Here the watchdog makes it clear that it agrees with the substance of the RTB complaints i.e. that peoples information is not being lawfully handled because its not being properly protected. It also essentially makes the point that these illegal spy files could end up in Timbuktu and youd be none the wiser
8. There are similar inconsistencies about the application of data minimisation and retention controls.
If all that wasnt enough, the ICO is saying the adtech industry is failing on other core legal requirements to collect as little data as possible and to place strict limits on how long it keeps data for. Insert your own *unsurprised face*
9. Individuals have no guarantees about the security of their personal data within the ecosystem.
If it wasnt already really obvious, the watchdog rams the point home: Basically behavioural advertising is out of control
The processing operations involved in RTB are of a nature likely to result in a high risk to the rights and freedoms of individuals, it further warns.
The complexity and opacity involved in data-driven advertising also means Internet users are hopelessly outgunned as their rights are systematically steamrollered. (Or as the ICO puts it: The complex nature of the ecosystem means that in our view participants are engaging with it without fully understanding the privacy and ethical issues involved.)
While you might think such a long laundry list of staggeringly massive rights violations should be more than enough for any watchdog to bring down the hammer and order the illegal practices to cease, the ICO is taking a different tack.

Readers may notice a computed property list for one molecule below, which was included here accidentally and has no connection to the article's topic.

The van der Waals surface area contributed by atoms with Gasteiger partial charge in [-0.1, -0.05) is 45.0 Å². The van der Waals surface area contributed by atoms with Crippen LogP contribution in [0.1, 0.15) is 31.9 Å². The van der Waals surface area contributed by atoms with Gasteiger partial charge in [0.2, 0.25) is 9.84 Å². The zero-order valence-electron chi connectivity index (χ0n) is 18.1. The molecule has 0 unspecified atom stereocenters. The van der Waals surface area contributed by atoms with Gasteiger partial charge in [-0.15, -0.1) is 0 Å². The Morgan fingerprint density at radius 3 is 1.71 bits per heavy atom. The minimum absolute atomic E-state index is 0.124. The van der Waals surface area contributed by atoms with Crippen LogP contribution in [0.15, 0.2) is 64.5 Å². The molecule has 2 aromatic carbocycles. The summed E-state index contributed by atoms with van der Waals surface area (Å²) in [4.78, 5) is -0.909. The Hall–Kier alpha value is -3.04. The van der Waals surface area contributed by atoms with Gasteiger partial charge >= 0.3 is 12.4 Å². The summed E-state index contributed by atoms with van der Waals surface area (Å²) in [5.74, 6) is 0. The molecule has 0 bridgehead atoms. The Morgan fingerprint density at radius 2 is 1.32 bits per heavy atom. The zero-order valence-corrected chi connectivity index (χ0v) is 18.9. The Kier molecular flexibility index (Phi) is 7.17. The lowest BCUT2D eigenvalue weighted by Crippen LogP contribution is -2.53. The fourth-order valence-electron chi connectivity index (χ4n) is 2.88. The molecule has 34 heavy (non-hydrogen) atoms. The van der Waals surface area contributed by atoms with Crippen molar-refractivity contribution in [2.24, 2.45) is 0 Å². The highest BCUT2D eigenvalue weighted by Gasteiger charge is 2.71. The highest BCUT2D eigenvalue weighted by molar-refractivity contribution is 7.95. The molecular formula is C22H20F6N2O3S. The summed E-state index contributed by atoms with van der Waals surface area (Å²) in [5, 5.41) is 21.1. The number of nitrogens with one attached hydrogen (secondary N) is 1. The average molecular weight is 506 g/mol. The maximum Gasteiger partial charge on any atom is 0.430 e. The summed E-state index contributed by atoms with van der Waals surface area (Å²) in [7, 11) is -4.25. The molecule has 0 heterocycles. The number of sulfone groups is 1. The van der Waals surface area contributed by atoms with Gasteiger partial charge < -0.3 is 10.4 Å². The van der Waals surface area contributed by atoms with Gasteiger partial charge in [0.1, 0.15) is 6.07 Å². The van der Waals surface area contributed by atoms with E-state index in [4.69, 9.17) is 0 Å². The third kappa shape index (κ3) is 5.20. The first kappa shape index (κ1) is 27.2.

Its creeping ahead cautiously saying it wants to gather more data from the industry, perhaps issue another report next year, while also signalling to adtech companies that practices must change.
This is frustratingly contradictory because the ICO also writes that it doesnt believe the industry will change without a regulatory smack down.
Our work has highlighted the lack of maturity of some market participants, and the ongoing commercial incentives to associate personal data with bid requests. We do not think these issues will be addressed without intervention. We are therefore planning a measured and iterative approach, so that we act decisively and transparently, but also in ways in which we can observe the markets reaction and adapt our approach accordingly, it says in the report.
We intend to provide market participants with an appropriate period of time to adjust their practices. After this period, we expect data controllers and market participants to have addressed our concerns.
The contrast between the view that its now putting out there that massive violations of laws and rights are occurring and yet more regulatory inaction means it is coming in for some major flak from data protection and privacy experts, who make the salient point that rules dont exist unless theyre enforced. Nor indeed do rights unless theyre defended and upheld

However, we need action. The next steps in this report need to be much more firm. AdTech is illegal in its current form: letting it continue undermines the GDPR in all sectors.
Michael Veale (@mikarv) June 20, 2019